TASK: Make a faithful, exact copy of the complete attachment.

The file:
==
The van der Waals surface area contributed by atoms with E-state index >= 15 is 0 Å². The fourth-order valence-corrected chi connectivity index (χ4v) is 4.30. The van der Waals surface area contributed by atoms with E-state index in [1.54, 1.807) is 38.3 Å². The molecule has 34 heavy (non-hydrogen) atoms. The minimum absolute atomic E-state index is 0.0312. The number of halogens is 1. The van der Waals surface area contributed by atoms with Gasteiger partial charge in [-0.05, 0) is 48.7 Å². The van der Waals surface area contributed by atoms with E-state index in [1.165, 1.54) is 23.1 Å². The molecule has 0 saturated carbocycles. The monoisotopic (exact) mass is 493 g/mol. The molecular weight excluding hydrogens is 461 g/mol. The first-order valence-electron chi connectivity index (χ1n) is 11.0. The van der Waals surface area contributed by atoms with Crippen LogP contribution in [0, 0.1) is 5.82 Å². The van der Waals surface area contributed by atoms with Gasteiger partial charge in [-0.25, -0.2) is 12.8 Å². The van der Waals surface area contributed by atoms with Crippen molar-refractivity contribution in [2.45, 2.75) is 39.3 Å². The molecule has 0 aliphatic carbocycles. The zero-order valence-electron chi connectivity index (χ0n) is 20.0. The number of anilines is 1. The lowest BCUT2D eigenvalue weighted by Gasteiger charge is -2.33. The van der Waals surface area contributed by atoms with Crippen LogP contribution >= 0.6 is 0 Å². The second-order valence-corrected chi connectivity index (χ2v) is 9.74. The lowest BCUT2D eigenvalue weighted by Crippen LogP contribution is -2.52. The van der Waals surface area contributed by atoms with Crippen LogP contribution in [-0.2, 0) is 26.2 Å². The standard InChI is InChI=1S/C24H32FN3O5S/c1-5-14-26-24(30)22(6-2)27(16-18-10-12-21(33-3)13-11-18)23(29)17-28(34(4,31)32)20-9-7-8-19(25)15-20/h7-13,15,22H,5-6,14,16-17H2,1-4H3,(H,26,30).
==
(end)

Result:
The van der Waals surface area contributed by atoms with E-state index >= 15 is 0 Å². The fourth-order valence-corrected chi connectivity index (χ4v) is 4.30. The van der Waals surface area contributed by atoms with E-state index in [1.54, 1.807) is 38.3 Å². The molecule has 34 heavy (non-hydrogen) atoms. The minimum absolute atomic E-state index is 0.0312. The number of halogens is 1. The van der Waals surface area contributed by atoms with Gasteiger partial charge in [-0.05, 0) is 48.7 Å². The van der Waals surface area contributed by atoms with E-state index in [1.165, 1.54) is 23.1 Å². The molecule has 0 saturated carbocycles. The monoisotopic (exact) mass is 493 g/mol. The molecular weight excluding hydrogens is 461 g/mol. The first-order valence-electron chi connectivity index (χ1n) is 11.0. The van der Waals surface area contributed by atoms with Crippen LogP contribution in [0, 0.1) is 5.82 Å². The van der Waals surface area contributed by atoms with Gasteiger partial charge in [-0.25, -0.2) is 12.8 Å². The van der Waals surface area contributed by atoms with Crippen molar-refractivity contribution in [2.45, 2.75) is 39.3 Å². The molecule has 0 aliphatic carbocycles. The zero-order valence-electron chi connectivity index (χ0n) is 20.0. The number of anilines is 1. The lowest BCUT2D eigenvalue weighted by Gasteiger charge is -2.33. The van der Waals surface area contributed by atoms with Crippen LogP contribution >= 0.6 is 0 Å². The second-order valence-corrected chi connectivity index (χ2v) is 9.74. The lowest BCUT2D eigenvalue weighted by Crippen LogP contribution is -2.52. The van der Waals surface area contributed by atoms with Crippen LogP contribution in [-0.2, 0) is 26.2 Å². The standard InChI is InChI=1S/C24H32FN3O5S/c1-5-14-26-24(30)22(6-2)27(16-18-10-12-21(33-3)13-11-18)23(29)17-28(34(4,31)32)20-9-7-8-19(25)15-20/h7-13,15,22H,5-6,14,16-17H2,1-4H3,(H,26,30).